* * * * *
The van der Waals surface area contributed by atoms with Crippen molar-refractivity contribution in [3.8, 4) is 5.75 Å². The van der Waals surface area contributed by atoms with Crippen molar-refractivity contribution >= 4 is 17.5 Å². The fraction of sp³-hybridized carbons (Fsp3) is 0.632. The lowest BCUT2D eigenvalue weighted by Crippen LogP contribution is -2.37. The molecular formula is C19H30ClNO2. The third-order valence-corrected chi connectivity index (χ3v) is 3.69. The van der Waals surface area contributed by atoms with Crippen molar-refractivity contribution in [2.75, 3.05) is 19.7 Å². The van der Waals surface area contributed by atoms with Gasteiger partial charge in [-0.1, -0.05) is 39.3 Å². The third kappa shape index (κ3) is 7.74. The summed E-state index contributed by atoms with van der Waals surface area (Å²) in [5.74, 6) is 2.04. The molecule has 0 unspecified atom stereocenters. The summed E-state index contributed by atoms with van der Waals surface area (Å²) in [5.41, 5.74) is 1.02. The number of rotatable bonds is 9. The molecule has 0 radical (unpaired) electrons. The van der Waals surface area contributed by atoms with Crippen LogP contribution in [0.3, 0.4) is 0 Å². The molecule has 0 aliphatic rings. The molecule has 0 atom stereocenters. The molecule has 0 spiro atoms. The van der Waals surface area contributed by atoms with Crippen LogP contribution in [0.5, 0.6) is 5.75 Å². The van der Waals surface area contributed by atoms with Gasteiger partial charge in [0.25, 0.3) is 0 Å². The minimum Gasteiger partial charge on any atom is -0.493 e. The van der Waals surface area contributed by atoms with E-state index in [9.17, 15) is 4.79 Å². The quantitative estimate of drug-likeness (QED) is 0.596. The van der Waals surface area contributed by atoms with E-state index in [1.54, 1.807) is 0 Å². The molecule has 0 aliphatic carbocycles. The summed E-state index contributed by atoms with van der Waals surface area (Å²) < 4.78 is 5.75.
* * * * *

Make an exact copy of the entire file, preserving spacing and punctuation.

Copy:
The van der Waals surface area contributed by atoms with Crippen molar-refractivity contribution in [3.8, 4) is 5.75 Å². The van der Waals surface area contributed by atoms with Crippen molar-refractivity contribution >= 4 is 17.5 Å². The fraction of sp³-hybridized carbons (Fsp3) is 0.632. The lowest BCUT2D eigenvalue weighted by Crippen LogP contribution is -2.37. The molecular formula is C19H30ClNO2. The third-order valence-corrected chi connectivity index (χ3v) is 3.69. The van der Waals surface area contributed by atoms with Crippen molar-refractivity contribution in [2.75, 3.05) is 19.7 Å². The van der Waals surface area contributed by atoms with Gasteiger partial charge in [-0.1, -0.05) is 39.3 Å². The third kappa shape index (κ3) is 7.74. The summed E-state index contributed by atoms with van der Waals surface area (Å²) in [5.74, 6) is 2.04. The molecule has 0 unspecified atom stereocenters. The summed E-state index contributed by atoms with van der Waals surface area (Å²) in [5.41, 5.74) is 1.02. The number of rotatable bonds is 9. The molecule has 0 radical (unpaired) electrons. The van der Waals surface area contributed by atoms with Crippen LogP contribution in [0.3, 0.4) is 0 Å². The molecule has 0 aliphatic rings. The molecule has 0 atom stereocenters. The molecule has 0 spiro atoms. The van der Waals surface area contributed by atoms with Crippen LogP contribution in [0.5, 0.6) is 5.75 Å². The van der Waals surface area contributed by atoms with Gasteiger partial charge in [0.25, 0.3) is 0 Å². The minimum Gasteiger partial charge on any atom is -0.493 e. The van der Waals surface area contributed by atoms with E-state index in [9.17, 15) is 4.79 Å². The quantitative estimate of drug-likeness (QED) is 0.596. The van der Waals surface area contributed by atoms with E-state index in [1.54, 1.807) is 0 Å². The molecule has 0 aliphatic carbocycles. The summed E-state index contributed by atoms with van der Waals surface area (Å²) < 4.78 is 5.75.